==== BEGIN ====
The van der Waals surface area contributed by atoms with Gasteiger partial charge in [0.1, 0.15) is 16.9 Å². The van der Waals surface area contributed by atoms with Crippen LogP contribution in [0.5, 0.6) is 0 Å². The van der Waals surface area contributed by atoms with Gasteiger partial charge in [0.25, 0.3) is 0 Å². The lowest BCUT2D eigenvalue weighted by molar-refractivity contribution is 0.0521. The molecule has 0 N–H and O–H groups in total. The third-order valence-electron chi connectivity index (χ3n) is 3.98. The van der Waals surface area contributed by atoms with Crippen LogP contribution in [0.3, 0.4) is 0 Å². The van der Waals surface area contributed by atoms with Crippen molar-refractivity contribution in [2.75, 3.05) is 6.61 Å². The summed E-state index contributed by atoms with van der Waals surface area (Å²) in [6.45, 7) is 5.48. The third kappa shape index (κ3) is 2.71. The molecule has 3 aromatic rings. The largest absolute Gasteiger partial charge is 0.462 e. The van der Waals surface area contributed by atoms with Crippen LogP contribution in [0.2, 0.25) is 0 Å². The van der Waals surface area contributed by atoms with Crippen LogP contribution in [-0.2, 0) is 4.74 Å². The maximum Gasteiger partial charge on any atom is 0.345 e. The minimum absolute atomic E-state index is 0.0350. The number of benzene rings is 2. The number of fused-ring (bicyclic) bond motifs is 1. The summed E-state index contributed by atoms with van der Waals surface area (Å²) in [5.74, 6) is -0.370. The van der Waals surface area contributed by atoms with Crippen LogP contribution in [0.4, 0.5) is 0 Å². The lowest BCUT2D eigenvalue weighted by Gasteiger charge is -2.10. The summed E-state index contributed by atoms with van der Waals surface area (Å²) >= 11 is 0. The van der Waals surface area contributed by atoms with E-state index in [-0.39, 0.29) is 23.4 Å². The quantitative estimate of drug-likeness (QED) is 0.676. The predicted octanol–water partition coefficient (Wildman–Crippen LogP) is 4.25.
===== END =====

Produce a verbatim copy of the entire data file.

The van der Waals surface area contributed by atoms with Gasteiger partial charge in [0.1, 0.15) is 16.9 Å². The van der Waals surface area contributed by atoms with Crippen LogP contribution in [0.5, 0.6) is 0 Å². The van der Waals surface area contributed by atoms with Gasteiger partial charge in [0.25, 0.3) is 0 Å². The lowest BCUT2D eigenvalue weighted by molar-refractivity contribution is 0.0521. The molecule has 0 N–H and O–H groups in total. The third-order valence-electron chi connectivity index (χ3n) is 3.98. The van der Waals surface area contributed by atoms with Crippen LogP contribution in [0.3, 0.4) is 0 Å². The van der Waals surface area contributed by atoms with Crippen molar-refractivity contribution in [2.75, 3.05) is 6.61 Å². The summed E-state index contributed by atoms with van der Waals surface area (Å²) in [6.45, 7) is 5.48. The third kappa shape index (κ3) is 2.71. The molecule has 3 aromatic rings. The largest absolute Gasteiger partial charge is 0.462 e. The van der Waals surface area contributed by atoms with Crippen LogP contribution in [0.2, 0.25) is 0 Å². The van der Waals surface area contributed by atoms with Crippen LogP contribution in [-0.2, 0) is 4.74 Å². The maximum Gasteiger partial charge on any atom is 0.345 e. The minimum absolute atomic E-state index is 0.0350. The number of benzene rings is 2. The number of fused-ring (bicyclic) bond motifs is 1. The summed E-state index contributed by atoms with van der Waals surface area (Å²) in [5.74, 6) is -0.370. The van der Waals surface area contributed by atoms with Crippen LogP contribution in [0.4, 0.5) is 0 Å². The lowest BCUT2D eigenvalue weighted by Gasteiger charge is -2.10. The summed E-state index contributed by atoms with van der Waals surface area (Å²) >= 11 is 0. The van der Waals surface area contributed by atoms with E-state index in [-0.39, 0.29) is 23.4 Å². The quantitative estimate of drug-likeness (QED) is 0.676. The predicted octanol–water partition coefficient (Wildman–Crippen LogP) is 4.25.